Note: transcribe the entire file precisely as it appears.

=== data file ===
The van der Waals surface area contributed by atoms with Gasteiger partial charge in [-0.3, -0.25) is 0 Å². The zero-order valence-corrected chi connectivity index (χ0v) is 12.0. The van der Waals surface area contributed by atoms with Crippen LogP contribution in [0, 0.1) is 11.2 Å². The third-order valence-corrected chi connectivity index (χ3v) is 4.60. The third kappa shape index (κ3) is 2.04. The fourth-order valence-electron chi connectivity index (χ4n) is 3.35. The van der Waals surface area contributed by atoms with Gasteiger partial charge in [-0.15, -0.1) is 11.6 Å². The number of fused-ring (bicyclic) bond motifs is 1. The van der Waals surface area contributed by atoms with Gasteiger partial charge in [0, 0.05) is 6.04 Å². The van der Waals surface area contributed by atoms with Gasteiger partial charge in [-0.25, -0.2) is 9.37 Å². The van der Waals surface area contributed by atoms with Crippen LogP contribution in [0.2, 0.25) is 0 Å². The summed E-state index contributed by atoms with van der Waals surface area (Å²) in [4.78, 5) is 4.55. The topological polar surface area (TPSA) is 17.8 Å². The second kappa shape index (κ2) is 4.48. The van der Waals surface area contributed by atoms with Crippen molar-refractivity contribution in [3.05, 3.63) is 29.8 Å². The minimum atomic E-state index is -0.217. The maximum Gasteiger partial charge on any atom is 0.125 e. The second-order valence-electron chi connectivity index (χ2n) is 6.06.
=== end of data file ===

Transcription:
The van der Waals surface area contributed by atoms with Gasteiger partial charge in [-0.3, -0.25) is 0 Å². The zero-order valence-corrected chi connectivity index (χ0v) is 12.0. The van der Waals surface area contributed by atoms with Crippen LogP contribution in [0, 0.1) is 11.2 Å². The third-order valence-corrected chi connectivity index (χ3v) is 4.60. The third kappa shape index (κ3) is 2.04. The fourth-order valence-electron chi connectivity index (χ4n) is 3.35. The van der Waals surface area contributed by atoms with Gasteiger partial charge in [-0.15, -0.1) is 11.6 Å². The number of fused-ring (bicyclic) bond motifs is 1. The van der Waals surface area contributed by atoms with Gasteiger partial charge in [0, 0.05) is 6.04 Å². The van der Waals surface area contributed by atoms with Gasteiger partial charge in [-0.25, -0.2) is 9.37 Å². The van der Waals surface area contributed by atoms with Crippen LogP contribution in [0.2, 0.25) is 0 Å². The summed E-state index contributed by atoms with van der Waals surface area (Å²) in [4.78, 5) is 4.55. The topological polar surface area (TPSA) is 17.8 Å². The second kappa shape index (κ2) is 4.48. The van der Waals surface area contributed by atoms with Crippen molar-refractivity contribution in [3.05, 3.63) is 29.8 Å². The minimum atomic E-state index is -0.217. The maximum Gasteiger partial charge on any atom is 0.125 e. The second-order valence-electron chi connectivity index (χ2n) is 6.06.